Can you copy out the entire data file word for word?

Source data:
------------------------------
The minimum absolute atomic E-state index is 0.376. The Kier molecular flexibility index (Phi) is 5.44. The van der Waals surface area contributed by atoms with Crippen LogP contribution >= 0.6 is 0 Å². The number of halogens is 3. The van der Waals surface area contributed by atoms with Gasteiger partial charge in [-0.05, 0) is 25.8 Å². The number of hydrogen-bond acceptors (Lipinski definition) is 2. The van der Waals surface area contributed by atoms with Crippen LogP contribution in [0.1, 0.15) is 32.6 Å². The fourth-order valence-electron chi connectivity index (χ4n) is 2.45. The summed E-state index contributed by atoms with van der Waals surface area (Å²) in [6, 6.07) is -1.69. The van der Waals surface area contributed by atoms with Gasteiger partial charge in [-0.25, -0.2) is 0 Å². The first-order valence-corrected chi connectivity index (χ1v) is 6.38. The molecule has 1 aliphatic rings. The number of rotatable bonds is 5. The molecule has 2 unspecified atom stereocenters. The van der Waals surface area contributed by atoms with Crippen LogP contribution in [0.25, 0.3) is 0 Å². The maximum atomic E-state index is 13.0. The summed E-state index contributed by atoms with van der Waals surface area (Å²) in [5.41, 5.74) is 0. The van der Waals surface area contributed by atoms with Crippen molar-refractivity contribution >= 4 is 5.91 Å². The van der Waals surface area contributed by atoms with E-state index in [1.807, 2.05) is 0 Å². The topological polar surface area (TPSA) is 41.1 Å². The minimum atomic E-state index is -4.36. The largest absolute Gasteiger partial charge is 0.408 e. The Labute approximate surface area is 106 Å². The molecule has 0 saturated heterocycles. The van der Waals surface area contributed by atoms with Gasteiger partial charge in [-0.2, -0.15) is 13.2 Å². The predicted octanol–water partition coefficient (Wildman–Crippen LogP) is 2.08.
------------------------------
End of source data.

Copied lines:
The minimum absolute atomic E-state index is 0.376. The Kier molecular flexibility index (Phi) is 5.44. The van der Waals surface area contributed by atoms with Crippen LogP contribution >= 0.6 is 0 Å². The number of halogens is 3. The van der Waals surface area contributed by atoms with Gasteiger partial charge in [-0.05, 0) is 25.8 Å². The number of hydrogen-bond acceptors (Lipinski definition) is 2. The van der Waals surface area contributed by atoms with Crippen LogP contribution in [0.1, 0.15) is 32.6 Å². The fourth-order valence-electron chi connectivity index (χ4n) is 2.45. The summed E-state index contributed by atoms with van der Waals surface area (Å²) in [6, 6.07) is -1.69. The van der Waals surface area contributed by atoms with Gasteiger partial charge in [-0.25, -0.2) is 0 Å². The first-order valence-corrected chi connectivity index (χ1v) is 6.38. The molecule has 1 aliphatic rings. The number of rotatable bonds is 5. The molecule has 2 unspecified atom stereocenters. The van der Waals surface area contributed by atoms with Crippen LogP contribution in [0.25, 0.3) is 0 Å². The maximum atomic E-state index is 13.0. The summed E-state index contributed by atoms with van der Waals surface area (Å²) in [5.41, 5.74) is 0. The van der Waals surface area contributed by atoms with Crippen molar-refractivity contribution >= 4 is 5.91 Å². The van der Waals surface area contributed by atoms with E-state index in [1.807, 2.05) is 0 Å². The topological polar surface area (TPSA) is 41.1 Å². The minimum atomic E-state index is -4.36. The largest absolute Gasteiger partial charge is 0.408 e. The Labute approximate surface area is 106 Å². The molecule has 0 saturated heterocycles. The van der Waals surface area contributed by atoms with Gasteiger partial charge in [-0.2, -0.15) is 13.2 Å². The predicted octanol–water partition coefficient (Wildman–Crippen LogP) is 2.08.